Taiwan’s public school system is available to the whole native population, as well as expats with residency status.
Whilst it is funded by the state, the cost of tuition is not wholly subsidised, although its fees are nominal when compared to private tuition. The official language of instruction in public schools is Mandarin Chinese, with English becoming an available subject from the 3rd grade.
For expats deciding on public vs private schooling, the length of stay, prefered teaching language, and curriculum will be important considerations.
Focus on grades and the sciences
A great deal of the schooling in Taiwan is focused on the attainment of grades in exams and places in top schools and universities. There is also a culture of streaming a proportion of pupils into vocational education from junior high school to ensure the growth in the skilled workforce.
Like other countries in East Asia, the school system has been criticised at various times for overemphasising maths and sciences, and a very strict pedagogic student-teacher relationship.
Recent government reforms to the public school system have attempted to address some of these issues, as national policy makers strive to make Taiwan’s students more competitive in an international context.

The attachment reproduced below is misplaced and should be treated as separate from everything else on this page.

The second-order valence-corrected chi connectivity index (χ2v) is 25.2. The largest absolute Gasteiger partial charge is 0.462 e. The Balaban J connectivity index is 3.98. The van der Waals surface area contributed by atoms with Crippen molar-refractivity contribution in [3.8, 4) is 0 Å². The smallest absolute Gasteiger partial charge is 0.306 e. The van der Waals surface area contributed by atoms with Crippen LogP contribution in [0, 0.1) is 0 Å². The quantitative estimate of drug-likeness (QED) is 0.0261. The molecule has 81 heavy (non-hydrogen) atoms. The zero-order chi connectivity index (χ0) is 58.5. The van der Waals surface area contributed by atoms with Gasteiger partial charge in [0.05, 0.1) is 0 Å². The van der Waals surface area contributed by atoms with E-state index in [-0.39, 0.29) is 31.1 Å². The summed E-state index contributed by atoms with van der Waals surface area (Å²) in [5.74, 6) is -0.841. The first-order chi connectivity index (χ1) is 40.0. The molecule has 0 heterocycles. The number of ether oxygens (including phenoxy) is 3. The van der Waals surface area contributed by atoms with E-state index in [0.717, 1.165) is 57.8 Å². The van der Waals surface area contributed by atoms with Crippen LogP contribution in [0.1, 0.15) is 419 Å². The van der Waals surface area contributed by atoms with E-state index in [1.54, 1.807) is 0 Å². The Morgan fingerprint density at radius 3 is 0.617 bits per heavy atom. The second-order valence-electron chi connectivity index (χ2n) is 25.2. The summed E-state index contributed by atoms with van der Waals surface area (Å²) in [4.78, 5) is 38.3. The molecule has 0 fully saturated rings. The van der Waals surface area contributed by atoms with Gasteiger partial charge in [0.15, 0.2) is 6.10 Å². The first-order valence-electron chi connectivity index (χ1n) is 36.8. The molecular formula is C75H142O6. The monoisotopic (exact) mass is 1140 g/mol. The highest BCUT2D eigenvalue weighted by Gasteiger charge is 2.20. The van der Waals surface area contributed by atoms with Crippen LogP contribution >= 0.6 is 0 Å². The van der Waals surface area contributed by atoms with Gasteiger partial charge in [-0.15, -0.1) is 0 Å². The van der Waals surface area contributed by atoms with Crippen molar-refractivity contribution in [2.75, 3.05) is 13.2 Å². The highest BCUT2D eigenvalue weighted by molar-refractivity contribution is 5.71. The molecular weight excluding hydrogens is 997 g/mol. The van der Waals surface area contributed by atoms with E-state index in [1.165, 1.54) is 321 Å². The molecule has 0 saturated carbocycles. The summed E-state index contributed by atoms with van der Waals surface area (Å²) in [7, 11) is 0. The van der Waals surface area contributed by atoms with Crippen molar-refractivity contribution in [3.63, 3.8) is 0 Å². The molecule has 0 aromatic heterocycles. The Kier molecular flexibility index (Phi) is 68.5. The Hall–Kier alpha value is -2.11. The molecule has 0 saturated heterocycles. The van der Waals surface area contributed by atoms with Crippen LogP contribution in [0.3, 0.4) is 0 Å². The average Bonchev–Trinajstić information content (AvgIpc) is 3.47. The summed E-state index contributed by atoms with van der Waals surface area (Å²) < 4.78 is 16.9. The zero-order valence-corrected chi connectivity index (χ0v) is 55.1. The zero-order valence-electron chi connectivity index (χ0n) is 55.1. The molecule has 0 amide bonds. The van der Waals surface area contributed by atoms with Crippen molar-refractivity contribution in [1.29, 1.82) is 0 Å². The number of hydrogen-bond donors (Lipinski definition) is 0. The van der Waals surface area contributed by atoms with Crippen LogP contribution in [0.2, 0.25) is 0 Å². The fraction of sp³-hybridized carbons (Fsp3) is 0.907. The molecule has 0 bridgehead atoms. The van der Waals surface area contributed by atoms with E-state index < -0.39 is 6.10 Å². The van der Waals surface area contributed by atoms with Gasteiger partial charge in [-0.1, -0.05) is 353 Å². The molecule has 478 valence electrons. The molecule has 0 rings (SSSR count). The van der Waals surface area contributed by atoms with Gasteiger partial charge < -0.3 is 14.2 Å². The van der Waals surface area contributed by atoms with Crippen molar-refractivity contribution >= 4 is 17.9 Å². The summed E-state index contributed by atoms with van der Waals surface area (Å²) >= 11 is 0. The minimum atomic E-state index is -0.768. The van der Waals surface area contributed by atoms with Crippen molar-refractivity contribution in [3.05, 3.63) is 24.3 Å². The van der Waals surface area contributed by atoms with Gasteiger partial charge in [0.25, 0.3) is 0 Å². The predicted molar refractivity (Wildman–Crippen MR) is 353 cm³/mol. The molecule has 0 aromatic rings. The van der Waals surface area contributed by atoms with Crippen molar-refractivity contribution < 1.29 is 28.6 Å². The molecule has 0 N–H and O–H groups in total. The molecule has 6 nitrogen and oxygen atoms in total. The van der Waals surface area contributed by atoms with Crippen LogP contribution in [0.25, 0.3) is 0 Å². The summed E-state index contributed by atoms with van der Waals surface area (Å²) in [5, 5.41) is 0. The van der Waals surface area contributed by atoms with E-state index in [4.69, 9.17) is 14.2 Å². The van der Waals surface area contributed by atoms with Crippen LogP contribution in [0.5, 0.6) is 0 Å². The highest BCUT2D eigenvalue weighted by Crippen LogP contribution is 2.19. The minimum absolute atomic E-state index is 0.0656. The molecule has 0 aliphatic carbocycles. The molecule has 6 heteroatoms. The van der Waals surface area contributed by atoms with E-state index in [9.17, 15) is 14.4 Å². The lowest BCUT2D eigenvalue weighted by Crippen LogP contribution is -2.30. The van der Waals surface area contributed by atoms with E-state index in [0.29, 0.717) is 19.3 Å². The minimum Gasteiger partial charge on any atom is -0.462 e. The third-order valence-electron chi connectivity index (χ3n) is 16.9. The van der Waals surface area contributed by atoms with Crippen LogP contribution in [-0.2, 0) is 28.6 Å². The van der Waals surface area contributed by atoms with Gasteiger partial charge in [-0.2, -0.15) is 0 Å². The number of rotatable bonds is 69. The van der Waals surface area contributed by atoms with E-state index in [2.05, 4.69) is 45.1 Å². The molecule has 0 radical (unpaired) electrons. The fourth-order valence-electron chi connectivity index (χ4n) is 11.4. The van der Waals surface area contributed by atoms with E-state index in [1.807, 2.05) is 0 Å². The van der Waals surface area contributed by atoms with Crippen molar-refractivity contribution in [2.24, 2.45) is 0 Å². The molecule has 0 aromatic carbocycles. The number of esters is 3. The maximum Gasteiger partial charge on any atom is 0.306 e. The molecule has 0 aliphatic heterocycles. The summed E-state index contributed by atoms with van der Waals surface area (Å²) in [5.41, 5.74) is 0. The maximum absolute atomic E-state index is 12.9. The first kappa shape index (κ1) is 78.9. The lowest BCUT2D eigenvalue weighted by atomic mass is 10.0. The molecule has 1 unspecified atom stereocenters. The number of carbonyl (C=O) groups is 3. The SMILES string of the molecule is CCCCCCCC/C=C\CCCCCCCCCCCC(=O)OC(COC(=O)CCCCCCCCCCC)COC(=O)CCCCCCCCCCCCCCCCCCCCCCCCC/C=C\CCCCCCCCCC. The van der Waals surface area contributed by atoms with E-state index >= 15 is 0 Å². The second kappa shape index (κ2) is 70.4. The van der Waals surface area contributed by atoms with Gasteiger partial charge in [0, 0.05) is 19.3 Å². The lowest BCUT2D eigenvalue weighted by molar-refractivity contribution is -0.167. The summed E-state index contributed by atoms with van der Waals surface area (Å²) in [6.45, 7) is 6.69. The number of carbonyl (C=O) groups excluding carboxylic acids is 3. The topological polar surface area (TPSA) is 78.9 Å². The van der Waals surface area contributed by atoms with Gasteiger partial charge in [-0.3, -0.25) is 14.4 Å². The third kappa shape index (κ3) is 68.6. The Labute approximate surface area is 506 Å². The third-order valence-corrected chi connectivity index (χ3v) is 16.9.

School semesters and typical days
The school year is divided into two semesters, the first beginning in September and ending in late January or early February depending on the timing of the Lunar New Year.
The second semester begins mid-February and runs until early June. Long schooling periods between holidays, and social pressure to achieve high grades in entrance exams for schools and colleges has made education in Taiwan seem daunting to outsiders.
A normal school day runs from early morning (typically 7:30am in elementary and junior high) to approximately 5pm. After this, a large proportion of the student body are enrolled in ‘cram schools’, private institutions which offer extra tuition in English, mathematics and science.